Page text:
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Hawks offense is soaring

More news about: Huntingdon
John Iwaniec and the Hawks have high expectations, and the offense to meet them.
Photo by Christopher Morgan Photography 

The Huntingdon football team's offense isn't fancy.

Sure, the Hawks employ a spread attack that features three or four wide receivers on most plays, like a large majority of teams across the contemporary college football landscape.

But the focus isn't on flash, nor is the offense centered around one or two dominant players. Rather, the Hawks preach the importance of execution, and a balance that gets multiple players involved.

If that sounds simple, that's because it is. But sometimes there is beauty in simplicity.

The Hawks offense has been nothing short of dominant over the course of the team's 3-0 start this season. Huntingdon ranks No. 1 nationally in total offense (638.3 yards per game) and No. 3 in scoring offense (55.3 points per game). The team has scored at least 49 points in each of its three wins.

Those are gaudy numbers, to be sure, but to head coach Mike Turk and the rest of the team, it's just a byproduct of the play-by-play execution.

"I don't think you ever count on doing stuff like that," Turk said. "You're going to approach it and try to score enough points to win, and that's really what we try to do every week."

Week 1 produced 619 yards of offense in a 52-49 shootout road win against Louisiana College. Week 2 saw 538 yards in a 49-28 home win over Birmingham-Southern. Week 3 represents season highs in both yards (758) and points in a 65-21 home win against Belhaven.

The offensive scheme, according to senior running back John Iwaniec, is generally the same each week. For Huntingdon, it comes down to how the players execute the plays.

"We don't really get big-headed around here," Iwaniec said. "Every week we're going to do the same thing. We're going to go out there and do what we do, execute the plays like we do."

Iwaniec, who Turk refers to as the "heart and soul" of the offense, is a key cog. At just 5-foot-8 and 175 pounds, Iwaniec doesn't strike the most imposing figure on the football field, but his dedication and determination more than make up for any perceived lack of physical skill. Iwaniec has topped 100 rushing yards in each of Huntingdon's three games, and his 336 yards leads the team.

"As a coach, you always want your best players to be your hardest-working kids and your most humble guys and your most team-oriented people, and he just embodies that," Turk said. "And he's pretty good when you hand it to him, by the way. I don't want to understate that."

The engine that drives the offense is senior quarterback Luke Bailey. This season, the 6-foot-3, 215-pound Bailey has already passed for 1,029 yards and 10 touchdowns against just one interception. He's completed nearly 67 percent of his passes, and has also added 183 yards and five touchdowns on the ground.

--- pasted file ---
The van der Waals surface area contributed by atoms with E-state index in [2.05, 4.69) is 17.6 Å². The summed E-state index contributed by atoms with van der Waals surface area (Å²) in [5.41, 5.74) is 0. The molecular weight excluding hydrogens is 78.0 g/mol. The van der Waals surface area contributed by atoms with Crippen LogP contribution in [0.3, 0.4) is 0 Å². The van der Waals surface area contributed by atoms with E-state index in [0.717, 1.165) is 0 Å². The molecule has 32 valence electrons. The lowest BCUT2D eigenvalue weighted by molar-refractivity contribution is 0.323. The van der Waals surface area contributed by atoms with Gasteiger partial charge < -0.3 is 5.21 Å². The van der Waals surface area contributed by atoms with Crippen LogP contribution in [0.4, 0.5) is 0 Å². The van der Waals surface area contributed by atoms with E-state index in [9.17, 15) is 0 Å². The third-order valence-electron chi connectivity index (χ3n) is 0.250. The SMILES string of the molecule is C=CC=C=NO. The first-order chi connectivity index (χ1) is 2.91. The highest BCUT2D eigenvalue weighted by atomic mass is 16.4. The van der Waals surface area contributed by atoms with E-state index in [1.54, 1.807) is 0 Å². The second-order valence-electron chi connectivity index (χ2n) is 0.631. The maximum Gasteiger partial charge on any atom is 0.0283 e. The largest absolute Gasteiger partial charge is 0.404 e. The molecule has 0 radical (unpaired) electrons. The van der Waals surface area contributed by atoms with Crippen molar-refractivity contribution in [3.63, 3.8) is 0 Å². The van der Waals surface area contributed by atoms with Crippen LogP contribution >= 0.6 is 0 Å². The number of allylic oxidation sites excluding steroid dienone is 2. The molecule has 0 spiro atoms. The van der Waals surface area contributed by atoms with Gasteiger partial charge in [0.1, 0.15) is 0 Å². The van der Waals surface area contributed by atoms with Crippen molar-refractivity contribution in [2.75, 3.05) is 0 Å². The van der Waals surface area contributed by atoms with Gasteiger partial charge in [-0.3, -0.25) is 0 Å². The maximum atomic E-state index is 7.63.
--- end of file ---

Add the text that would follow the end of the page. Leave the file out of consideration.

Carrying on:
Bailey, whose name is scattered across the Huntingdon football record book, has been a productive quarterback since taking over the starting job early in his sophomore season, but he is quickly becoming a star in his senior season.

"He has complete trust in me and an offensive line that will block for him, give him enough time to throw the ball," Iwaniec said of Bailey. "I have trust in my line to block for me, wide receivers to block for us. The big thing is we just know we have guys that are going to make plays."

Senior wide receiver Nick Haas, an elite route runner with above-average hands, has been making plays since his freshman season, so it's no surprise that he's tied for the team lead with 16 receptions and leads the Hawks with four receiving touchdowns. Sophomore Otis Porter's breakout season, however, has been a pleasant surprise for the Hawks. After not catching a single pass as a freshman, Porter is currently tied with Haas with 16 receptions, while his 362 receiving yards lead the team.

Senior left guard Jordan Shelby and senior right tackle Jesse Williams anchor a reshuffled offensive line that features a pair of sophomore starters in right guard Chris Hering and center Adam Mann.

Elite offensive production is not a new theme for Huntingdon, which is in its 14th season as a Division III program. The Hawks set a Division III record in 2013 with 585.8 yards per game, a mark that has since been broken. What's different now is that the expectations for the program have changed.

The Hawks finished 10-2 last season and tallied their first NCAA postseason win with a 38-27 victory against Hendrix, but it was actually the loss in the following round that turned heads.

Huntingdon lost to perennial national championship contender Mary Hardin-Baylor 43-23, but the Hawks cut the lead to 29-23 early in the fourth quarter before the Crusaders pulled away.

"Playing that second playoff game last year really opened the eyes for a lot of our players, even me," Iwaniec said. "We really can play with these guys. That kind of boosted us into this next season, and it let us know how good we are and how good we can be."

Huntingdon will begin USA South play this weekend with a road game against N.C. Wesleyan (1-2, 0-0), a team it defeated 45-40 last season. The Hawks now have a target on their backs after winning the conference last season and entering the 2016 season as the preseason favorite.

"We're happy to be 3-0 and excited about where our team is heading into conference play, but the realization is that we haven't really done anything," Turk said.